I believe that you found the answer you were looking for in response to a similar question by a different expert.
My only concern with that answer, is that, while I sincerely ***** ***** your situation, the problem with that answer is that it presumes that you qualify as "totally & permanently disabled" when in fact, in your own words,
" I really am not permently (sic) disabled." So that said, if you were to follow that advice, and you were subject to audit examination two to three years from now, not only would you have to pay income tax on that $25,000., but you would be subject to all kinds of penalties and interest which could easily add another 50% of the tax to your tax bill. You can't just claim permanent disability without the medical diagnosis to back it up. I think you know that, so I don't want you to be misled otherwise. Please understand that "Long-Term Disability Status" for insurance purposes is not the same as "Permanent & Total Disability" for Social Security or income tax purposes. I only want you to have all the facts and circumstances so that you may make an informed decision.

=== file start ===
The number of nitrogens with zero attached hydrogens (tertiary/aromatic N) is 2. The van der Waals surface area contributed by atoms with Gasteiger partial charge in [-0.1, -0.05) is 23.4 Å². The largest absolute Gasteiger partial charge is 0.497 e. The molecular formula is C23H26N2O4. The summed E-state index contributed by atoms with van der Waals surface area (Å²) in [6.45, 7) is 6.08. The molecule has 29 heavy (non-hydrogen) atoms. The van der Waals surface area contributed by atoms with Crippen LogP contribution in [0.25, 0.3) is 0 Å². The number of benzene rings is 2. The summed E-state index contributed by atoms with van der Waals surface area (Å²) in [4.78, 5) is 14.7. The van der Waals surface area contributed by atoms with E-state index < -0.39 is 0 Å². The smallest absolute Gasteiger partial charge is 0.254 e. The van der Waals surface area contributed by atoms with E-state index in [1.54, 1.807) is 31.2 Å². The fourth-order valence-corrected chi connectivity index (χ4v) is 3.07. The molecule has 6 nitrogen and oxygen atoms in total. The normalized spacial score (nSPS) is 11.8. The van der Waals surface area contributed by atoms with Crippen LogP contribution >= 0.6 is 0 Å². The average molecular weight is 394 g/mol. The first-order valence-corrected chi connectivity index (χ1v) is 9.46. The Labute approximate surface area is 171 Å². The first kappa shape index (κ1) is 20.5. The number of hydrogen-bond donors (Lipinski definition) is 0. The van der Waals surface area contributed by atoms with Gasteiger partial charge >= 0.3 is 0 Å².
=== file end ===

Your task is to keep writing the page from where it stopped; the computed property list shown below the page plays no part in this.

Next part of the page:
Finally, since you are financially hard-pressed at the moment, you should know that should you owe taxes in excess of what you can reasonably afford to pay, working out a extended payment arrangement with the IRS is pretty much automatic these days; in fact, depending upon the amount, it can even be done online without direct person to person communication with the IRS.